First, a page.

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10 biggest trades in Tigers history

MLB.com @beckjason

DETROIT -- The Tigers have a long history of trades. They traded a reigning American League batting champion for a reigning home run champ in 1960. They swapped managers with the Indians in the same season. They swung three trades in two days around the non-waiver Trade Deadline in 2015.

Detroit's resurgence from 119 losses in 2003 to the World Series in 2006 was as much about shrewd trades by former general manager Dave Dombrowski as it was about free agents and player development. Current general manager Al Avila's current rebuilding effort will be determined as much by trades as by Draft picks.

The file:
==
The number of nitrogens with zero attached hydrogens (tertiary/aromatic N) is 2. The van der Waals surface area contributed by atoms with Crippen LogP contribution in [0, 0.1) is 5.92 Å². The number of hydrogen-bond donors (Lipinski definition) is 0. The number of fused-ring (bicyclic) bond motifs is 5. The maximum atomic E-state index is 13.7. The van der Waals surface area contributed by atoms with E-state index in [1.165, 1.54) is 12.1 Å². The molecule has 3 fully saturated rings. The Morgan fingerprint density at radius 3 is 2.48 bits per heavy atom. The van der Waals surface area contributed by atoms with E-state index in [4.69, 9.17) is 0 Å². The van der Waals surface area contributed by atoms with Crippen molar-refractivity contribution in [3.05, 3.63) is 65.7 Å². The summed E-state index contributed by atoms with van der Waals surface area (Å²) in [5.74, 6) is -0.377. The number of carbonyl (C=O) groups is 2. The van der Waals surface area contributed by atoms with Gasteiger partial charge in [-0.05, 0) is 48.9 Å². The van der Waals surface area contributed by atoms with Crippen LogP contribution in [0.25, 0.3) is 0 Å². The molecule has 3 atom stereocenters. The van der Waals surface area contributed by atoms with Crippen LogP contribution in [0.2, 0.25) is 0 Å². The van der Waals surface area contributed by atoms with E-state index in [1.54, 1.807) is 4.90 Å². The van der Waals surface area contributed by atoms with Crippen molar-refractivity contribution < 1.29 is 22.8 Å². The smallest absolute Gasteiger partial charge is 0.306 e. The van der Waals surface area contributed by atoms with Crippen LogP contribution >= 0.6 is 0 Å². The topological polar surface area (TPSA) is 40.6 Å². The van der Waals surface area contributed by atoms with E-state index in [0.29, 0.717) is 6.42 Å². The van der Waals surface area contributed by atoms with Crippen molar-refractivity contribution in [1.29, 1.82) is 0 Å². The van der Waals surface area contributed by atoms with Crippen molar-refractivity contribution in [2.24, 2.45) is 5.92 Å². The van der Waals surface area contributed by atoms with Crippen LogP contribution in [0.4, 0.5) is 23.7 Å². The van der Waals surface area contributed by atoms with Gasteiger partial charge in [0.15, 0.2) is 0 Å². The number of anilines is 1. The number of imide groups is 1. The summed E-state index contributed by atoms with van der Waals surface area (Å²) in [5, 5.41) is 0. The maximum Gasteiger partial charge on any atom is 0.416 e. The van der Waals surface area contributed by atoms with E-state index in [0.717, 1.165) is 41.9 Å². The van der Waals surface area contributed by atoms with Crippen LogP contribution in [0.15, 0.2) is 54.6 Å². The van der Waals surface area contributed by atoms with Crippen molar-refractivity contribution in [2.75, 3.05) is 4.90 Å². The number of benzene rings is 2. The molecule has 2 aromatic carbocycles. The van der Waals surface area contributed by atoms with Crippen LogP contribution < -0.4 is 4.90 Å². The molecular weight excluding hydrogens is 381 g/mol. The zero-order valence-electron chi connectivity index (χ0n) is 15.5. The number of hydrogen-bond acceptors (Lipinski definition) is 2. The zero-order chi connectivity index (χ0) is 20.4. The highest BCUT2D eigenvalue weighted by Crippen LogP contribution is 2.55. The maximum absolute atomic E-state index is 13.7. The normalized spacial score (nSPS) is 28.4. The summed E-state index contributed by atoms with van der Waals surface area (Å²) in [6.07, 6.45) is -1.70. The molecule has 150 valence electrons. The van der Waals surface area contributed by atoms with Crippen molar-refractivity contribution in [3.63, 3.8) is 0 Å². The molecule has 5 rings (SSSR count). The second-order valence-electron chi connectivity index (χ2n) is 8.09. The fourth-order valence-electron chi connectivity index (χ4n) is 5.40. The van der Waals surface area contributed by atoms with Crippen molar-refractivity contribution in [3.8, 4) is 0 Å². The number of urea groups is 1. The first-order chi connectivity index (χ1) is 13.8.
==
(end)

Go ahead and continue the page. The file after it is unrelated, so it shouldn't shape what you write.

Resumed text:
DETROIT -- The Tigers have a long history of trades. They traded a reigning American League batting champion for a reigning home run champ in 1960. They swapped managers with the Indians in the same season. They swung three trades in two days around the non-waiver Trade Deadline in 2015.

Detroit's resurgence from 119 losses in 2003 to the World Series in 2006 was as much about shrewd trades by former general manager Dave Dombrowski as it was about free agents and player development. Current general manager Al Avila's current rebuilding effort will be determined as much by trades as by Draft picks.

Here's a look at the 10 biggest trades in Tigers history:

1. Miggy goes to Detroit
Tigers got from Marlins: 3B Miguel Cabrera, LHP Dontrelle Willis
Tigers gave up: LHP Andrew Miller, OF Cameron Maybin, RHP Burke Badenhop, C Mike Rabelo, RHP Frankie De La Cruz, RHP Dallas Trahern
Date: Dec. 4, 2007